White crosses marking the graves of unidentified immigrants in Eagle Pass, Texas Photo by Bonnie Pritchett

Forensic anthropology students from Texas State University exhumed 26 bodies and took them to San Marcos to identify them. Thirteen more still need to be exhumed, according to Guerra. One will remain—a premature baby commemorated as “Baby Doe” on a white sign.

La Paloma Ranch is thick with mesquite trees. Barbed wire cattle fences and thorny vegetation impede immigrants trying to cross through the area. Border Patrol agents also apprehended an adult male immigrant found wandering around the ranch. He huddled in a shiny, mylar blanket until a beige transport van arrived. Agents gave him water and confiscated his shoelaces. “Imagine walking for miles and miles with no water and no food,” said Horta. “I don’t understand. … There’s too many risks they’re taking.”

Horta, 34, joined the sheriff’s department 13 years ago. He responded to immigrant deaths about once every six months until last year’s influx, when the department began receiving calls weekly, sometimes multiple times a day. Last summer, he responded to five back-to-back calls in one day. It’s become almost normal, he said, but not any less horrific. He responded to 69 deaths in 2022, Horta said.

Horta grew up in Eagle Pass, population almost 29,000, and visited his father’s family in the Mexican sister city of Piedras Negras often. His family shopped for groceries on the other side of the Rio Grande. But as area cartels grew stronger and the border crisis worsened, Horta stopped going back. It’s been 10 years since his last visit, and he’s never taken his 9-year-old or twin 7-year-old daughters. “Nowadays … it’s different,” he said. “It’s not like it was before.”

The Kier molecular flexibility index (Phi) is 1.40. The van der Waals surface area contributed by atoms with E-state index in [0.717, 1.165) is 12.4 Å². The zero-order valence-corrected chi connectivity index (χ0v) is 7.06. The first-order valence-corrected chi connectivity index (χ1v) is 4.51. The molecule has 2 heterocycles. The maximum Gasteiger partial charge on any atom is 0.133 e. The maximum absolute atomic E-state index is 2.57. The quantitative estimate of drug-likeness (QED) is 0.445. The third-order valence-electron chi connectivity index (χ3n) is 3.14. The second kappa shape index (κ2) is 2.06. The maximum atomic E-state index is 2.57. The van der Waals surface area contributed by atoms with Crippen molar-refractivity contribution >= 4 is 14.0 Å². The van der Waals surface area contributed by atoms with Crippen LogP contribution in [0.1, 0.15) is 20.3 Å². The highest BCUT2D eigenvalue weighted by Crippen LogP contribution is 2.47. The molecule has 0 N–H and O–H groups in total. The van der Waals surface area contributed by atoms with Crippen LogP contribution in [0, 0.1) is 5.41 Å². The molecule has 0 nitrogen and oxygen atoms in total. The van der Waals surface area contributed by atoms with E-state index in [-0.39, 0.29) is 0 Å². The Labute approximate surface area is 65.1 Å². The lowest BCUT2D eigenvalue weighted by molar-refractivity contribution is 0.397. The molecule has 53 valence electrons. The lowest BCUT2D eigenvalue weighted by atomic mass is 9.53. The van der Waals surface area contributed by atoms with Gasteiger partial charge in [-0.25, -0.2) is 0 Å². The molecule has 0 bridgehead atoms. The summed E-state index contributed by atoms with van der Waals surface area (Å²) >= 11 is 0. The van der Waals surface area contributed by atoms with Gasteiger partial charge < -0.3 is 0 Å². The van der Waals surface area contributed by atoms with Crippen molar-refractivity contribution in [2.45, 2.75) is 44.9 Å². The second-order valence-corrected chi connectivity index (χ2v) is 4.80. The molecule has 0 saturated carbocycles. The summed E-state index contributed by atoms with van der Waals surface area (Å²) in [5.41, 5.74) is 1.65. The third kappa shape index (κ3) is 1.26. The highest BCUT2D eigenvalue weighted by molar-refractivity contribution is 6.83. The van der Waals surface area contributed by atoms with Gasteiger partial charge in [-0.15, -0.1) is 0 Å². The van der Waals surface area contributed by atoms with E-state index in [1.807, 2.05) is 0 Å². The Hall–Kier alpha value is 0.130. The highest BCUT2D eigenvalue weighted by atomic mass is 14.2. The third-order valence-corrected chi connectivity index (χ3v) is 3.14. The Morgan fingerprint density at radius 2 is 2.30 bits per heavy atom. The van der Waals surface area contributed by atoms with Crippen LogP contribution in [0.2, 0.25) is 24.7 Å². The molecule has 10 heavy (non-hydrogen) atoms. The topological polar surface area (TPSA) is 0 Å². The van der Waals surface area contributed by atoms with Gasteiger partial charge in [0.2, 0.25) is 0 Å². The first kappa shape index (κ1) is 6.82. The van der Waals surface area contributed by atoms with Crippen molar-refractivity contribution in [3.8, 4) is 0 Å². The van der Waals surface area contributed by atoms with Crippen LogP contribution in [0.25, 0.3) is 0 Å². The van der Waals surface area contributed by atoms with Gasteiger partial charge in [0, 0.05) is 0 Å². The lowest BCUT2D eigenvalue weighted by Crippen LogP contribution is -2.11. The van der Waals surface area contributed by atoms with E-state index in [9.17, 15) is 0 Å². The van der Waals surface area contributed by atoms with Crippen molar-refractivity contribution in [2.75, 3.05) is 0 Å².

The rain stopped while the group gathered around the body. A Border Patrol agent handed Polo Vargas, the funeral home employee, a pair of blue plastic gloves. He zipped the body into a gray bag. Agents cut the fence. They helped him slide the body through to the other side and load it onto a stretcher, then into the back of his truck. The seven Border Patrol agents declined to comment because they didn’t have clearance at the time.

Horta and Vargas took photos and searched through the woman’s black backpack for an ID, finding only a half-empty bottle of water and a small bag of Doritos. Missing IDs aren’t uncommon. Authorities say immigrants often discard them once they reach the U.S. side of the river to avoid being identified and deported. “Her family is probably looking for her,” Horta said.

As he left the ranch, Horta called Justice of the Peace Kina Mancha who declared the woman’s unknown time of death to be 2:05 p.m.—the same time as their phone call. Horta noted the time of death on a torn piece of yellow note paper.

Addie Offereins

Addie is a WORLD reporter who often writes about poverty fighting and immigration. She is a graduate of Westmont College and the World Journalism Institute. She lives in Austin, Texas, with her husband, Ben.

You sure do come up with exciting stuff to read, know, and talk about. —Chad